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Pieces of Eight


 

Shipbuilding Impact Studied

In his new book, “The Wilmington Shipyard: Welding a Fleet for Victory in World War II” (History Press, 2007), author Ralph Lee Scott examines the impact naval shipbuilding has had on this coastal city in North Carolina.

The book, released in July, focuses on the North Carolina Shipbuilding Company, which built some 243 ships that helped the Allied forces win the war.

Ralph Lee Scott

“The vessels produced by the company played an important link in the ‘bridge of ships’ constructed by the U.S. Maritime Commission during World War II, to aid the Allies,” said Scott, a professor who curates the rare book collection at ECU’s Joyner Library.

The impact the shipyard made transformed the city into a major industrial center that still stands tall today.

“Just as the vessels built by the yard were an important factor in the Allied victory, so the yard itself became a major shaper of Wilmington’s role as a major Atlantic coast port,” Scott said.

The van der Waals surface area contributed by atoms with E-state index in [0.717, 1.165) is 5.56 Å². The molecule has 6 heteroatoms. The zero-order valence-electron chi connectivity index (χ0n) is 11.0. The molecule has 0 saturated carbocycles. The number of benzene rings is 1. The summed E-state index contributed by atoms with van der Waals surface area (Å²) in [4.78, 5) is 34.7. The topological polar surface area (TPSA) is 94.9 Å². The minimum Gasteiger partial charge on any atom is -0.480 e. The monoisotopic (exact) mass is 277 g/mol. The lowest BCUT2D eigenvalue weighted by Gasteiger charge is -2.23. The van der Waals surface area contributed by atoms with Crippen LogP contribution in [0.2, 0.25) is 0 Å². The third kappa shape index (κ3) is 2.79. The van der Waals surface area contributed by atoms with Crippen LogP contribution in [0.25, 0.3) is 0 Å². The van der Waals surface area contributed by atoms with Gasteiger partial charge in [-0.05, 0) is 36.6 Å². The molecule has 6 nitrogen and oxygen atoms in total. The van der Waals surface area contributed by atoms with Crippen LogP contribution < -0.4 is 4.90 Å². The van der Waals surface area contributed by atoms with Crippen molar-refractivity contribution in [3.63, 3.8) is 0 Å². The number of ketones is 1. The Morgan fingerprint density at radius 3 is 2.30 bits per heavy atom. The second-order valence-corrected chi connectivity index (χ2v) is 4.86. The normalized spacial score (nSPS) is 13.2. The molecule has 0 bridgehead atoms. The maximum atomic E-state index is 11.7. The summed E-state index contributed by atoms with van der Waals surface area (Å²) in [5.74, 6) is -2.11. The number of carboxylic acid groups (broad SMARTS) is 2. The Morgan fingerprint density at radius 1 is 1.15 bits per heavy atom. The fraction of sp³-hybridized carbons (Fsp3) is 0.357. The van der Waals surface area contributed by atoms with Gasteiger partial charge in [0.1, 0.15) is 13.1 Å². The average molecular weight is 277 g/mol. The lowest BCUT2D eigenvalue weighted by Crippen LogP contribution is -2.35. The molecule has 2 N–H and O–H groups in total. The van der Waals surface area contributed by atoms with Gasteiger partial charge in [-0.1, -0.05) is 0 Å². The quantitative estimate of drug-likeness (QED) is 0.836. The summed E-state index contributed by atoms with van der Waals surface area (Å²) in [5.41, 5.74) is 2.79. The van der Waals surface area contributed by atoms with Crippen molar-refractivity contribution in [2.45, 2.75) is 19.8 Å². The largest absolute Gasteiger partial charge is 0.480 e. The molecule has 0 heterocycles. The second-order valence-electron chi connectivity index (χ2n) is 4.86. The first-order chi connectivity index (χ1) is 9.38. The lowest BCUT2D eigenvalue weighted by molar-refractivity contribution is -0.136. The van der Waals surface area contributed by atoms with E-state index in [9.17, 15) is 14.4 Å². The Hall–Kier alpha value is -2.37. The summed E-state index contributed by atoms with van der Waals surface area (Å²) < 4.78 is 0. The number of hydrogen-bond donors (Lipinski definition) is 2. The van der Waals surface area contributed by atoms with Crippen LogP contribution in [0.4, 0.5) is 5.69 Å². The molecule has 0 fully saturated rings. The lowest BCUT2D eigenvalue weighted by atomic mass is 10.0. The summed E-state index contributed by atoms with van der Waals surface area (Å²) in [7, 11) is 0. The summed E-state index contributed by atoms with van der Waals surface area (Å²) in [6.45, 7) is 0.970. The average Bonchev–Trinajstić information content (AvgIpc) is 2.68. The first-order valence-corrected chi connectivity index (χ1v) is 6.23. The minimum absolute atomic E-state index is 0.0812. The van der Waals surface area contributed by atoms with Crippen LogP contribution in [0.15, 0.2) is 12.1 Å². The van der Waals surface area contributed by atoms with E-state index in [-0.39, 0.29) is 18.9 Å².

Scott holds degrees in history and library science from Columbia University and is a graduate of the ECU program in Maritime History. His research interests are in the naval history of World War II with emphasis on Japanese naval technology. He is working on three research projects: the sinking of the SS Awa Maru on April 1, 1945, a U.S. Civil War articles on the CSS Virginia, and the role of the Tenth Regiment of Foot at the Battle of Saratoga in 1777.

 

8/2/10
This page originally appeared in the August 24, 2007 issue of Pieces of Eight. Complete issue is archived at http://www.ecu.edu/news/poe/Arch.cfm.